September 23, 1999 / Fall 1999 / Staff Management

Hey, Who’s in charge here, anyway?

Written by Shelley Barnett

Increasing student leadership in the yearbook environment

During my first few years as yearbook adviser, I wanted to have control over everything. I did not want the students to have too much responsibility for fear of mistakes and errors in the yearbook. As a result, the yearbook process became cumbersome and overwhelming. It took up a large part of each school day and, frankly, the better part of my life.

My strong desire to simplify things, coupled with the positive advancements in yearbook production, gradually resulted in my letting up on the reins. This shift in philosophy dramatically changed my yearbook program from one with an “assembly line” mentality to one that is highly organized and structured.

The first step was the creation of job classifications for each editor. All the extra duties I had been carrying out, including calling parents, businesses, photographers, as well as communication with the plant, were turned over to the students. I also doled out other responsibilities, such as typing deadlines and weekly business meeting minutes, organizing photographs and scheduling photo shoots.

Next, I reclassified the positions of editor-in-chief, assistant editor, business manager and technical editor, creating a new unit of editors the leadership team. The members of the leadership team serve as liaisons between myself and the staff, helping to ensure the program runs smoothly.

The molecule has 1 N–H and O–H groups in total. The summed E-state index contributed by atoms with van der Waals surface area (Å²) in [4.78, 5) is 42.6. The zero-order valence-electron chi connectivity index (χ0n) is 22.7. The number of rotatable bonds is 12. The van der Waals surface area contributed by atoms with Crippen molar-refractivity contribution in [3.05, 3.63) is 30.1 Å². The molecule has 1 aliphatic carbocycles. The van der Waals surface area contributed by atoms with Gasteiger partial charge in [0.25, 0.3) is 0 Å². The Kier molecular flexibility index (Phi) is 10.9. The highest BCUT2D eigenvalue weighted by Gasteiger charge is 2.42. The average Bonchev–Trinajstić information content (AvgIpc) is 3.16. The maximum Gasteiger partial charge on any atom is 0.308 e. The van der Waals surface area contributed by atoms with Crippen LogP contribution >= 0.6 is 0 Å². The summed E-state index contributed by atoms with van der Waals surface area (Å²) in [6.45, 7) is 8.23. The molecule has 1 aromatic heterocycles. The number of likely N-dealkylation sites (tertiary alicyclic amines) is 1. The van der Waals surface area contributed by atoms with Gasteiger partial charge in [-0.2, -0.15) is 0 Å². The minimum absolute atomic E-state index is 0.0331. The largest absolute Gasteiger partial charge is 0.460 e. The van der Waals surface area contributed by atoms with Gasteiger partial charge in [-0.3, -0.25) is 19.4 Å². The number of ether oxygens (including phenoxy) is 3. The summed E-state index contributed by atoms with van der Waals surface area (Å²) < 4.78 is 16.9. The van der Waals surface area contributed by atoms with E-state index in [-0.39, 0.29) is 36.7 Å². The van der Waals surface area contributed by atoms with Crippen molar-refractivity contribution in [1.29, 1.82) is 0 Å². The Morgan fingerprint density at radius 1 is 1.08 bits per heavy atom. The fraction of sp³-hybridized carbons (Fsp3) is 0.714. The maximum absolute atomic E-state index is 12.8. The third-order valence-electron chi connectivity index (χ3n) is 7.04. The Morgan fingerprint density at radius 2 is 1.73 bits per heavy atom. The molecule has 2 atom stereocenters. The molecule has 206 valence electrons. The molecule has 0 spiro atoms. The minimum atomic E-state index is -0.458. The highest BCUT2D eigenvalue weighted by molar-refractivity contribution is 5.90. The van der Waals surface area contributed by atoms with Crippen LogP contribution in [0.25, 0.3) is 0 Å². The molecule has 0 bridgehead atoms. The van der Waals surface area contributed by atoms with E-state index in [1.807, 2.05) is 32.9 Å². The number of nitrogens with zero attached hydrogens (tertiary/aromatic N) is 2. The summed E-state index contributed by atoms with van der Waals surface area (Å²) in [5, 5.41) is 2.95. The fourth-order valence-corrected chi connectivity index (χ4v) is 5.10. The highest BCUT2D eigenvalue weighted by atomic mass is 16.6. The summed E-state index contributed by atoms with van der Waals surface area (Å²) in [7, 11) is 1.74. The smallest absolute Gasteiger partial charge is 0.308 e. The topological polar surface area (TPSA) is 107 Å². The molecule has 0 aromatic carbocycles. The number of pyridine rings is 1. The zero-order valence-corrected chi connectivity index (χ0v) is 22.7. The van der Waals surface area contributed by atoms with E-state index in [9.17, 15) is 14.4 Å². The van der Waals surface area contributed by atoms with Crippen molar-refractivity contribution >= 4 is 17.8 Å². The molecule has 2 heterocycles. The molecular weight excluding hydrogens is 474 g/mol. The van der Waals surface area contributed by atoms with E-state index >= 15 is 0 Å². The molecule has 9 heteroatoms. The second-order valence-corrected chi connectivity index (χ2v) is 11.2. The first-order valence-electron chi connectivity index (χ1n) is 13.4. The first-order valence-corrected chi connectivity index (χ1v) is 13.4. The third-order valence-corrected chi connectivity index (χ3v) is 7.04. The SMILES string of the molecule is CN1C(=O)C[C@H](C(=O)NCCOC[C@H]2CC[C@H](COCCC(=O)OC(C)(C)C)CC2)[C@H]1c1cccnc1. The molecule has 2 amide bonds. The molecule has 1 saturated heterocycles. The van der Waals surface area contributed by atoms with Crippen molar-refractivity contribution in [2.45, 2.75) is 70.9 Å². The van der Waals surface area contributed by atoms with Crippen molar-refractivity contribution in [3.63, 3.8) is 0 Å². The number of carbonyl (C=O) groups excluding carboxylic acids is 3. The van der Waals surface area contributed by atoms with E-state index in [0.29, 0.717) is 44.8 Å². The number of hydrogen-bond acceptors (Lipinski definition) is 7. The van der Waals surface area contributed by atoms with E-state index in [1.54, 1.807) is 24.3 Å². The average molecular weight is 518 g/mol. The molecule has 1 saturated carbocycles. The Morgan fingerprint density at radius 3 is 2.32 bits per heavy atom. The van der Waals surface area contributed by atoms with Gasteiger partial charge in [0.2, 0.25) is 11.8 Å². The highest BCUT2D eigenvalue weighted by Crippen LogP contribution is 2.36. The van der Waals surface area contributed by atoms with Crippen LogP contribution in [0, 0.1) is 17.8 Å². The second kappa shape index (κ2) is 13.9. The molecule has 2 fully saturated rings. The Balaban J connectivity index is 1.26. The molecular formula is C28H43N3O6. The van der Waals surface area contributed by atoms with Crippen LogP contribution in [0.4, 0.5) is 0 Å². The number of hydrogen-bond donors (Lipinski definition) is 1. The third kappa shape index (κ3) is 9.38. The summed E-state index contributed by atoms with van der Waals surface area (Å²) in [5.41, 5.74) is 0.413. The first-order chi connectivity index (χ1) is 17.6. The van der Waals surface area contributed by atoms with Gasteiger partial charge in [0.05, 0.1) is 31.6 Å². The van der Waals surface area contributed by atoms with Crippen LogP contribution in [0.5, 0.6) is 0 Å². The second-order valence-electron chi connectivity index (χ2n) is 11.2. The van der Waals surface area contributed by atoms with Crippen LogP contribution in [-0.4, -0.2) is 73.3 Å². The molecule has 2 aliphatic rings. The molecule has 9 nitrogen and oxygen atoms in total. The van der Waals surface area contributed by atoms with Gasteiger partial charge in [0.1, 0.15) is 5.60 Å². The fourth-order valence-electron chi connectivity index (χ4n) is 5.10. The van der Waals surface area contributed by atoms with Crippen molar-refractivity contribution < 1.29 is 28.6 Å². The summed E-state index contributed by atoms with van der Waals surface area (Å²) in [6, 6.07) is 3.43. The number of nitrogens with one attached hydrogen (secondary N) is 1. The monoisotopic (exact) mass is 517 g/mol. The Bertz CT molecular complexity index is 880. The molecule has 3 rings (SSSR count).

The leadership team immediately began operating with a great deal of efficiency. Within the first few months of the “power shift,” the students began to really blossom. For the first time, I realized how much the students could actually do for themselves. At the same time, they gained a great deal of confidence and learned valuable leadership skills. Today, my time in yearbook class is spent working together with the students in the creation of layouts and editing spreads, which is a great deal more rewarding than making phone calls.

The change in philosophy did not stop there. I took it to another level. The leadership team is also responsible for staff disciplinemissed deadlines, bungled assignments, lost photos, etc. The section editors grade the copy and the spreads the first time around (although I reserve the right to all final edits). My students went from frequently missing deadlines to not missing deadlines at all by the end of the first quarter. I actually discovered the students were tougher on themselves. I am no longer considered the bad guy by the staff. Instead, I am truly able to be their adviser.

This fall marks the third year having the leadership team in place, and it is with this group that I have seen the most growth. There were several times over the summer that I came to school to find the team hard at work already assigning deadlines, picking fonts for each section, and finalizing the cover and endsheets. I was delighted to find they had even prepared for me copies of the updated class list, phone list and potential business ad list. In the past, it usually took at least the first month of school to get to this point. When school started this year, we were ready to start on the fun stuff.

Having a student leadership team really pays off. Granted, it can be quite risky. As the adviser, you should make the final choice on who is to be part of the team because you have to work closely with these students and of course, in the end, you are still ultimately responsible.

Trust is the major component of implementing this philosophy. I took the risk and now I have a dynamic group of students who want to take responsibility for themselves and who have a developed a great deal of ownership in their yearbook and the program as a whole.

Shelley Barnett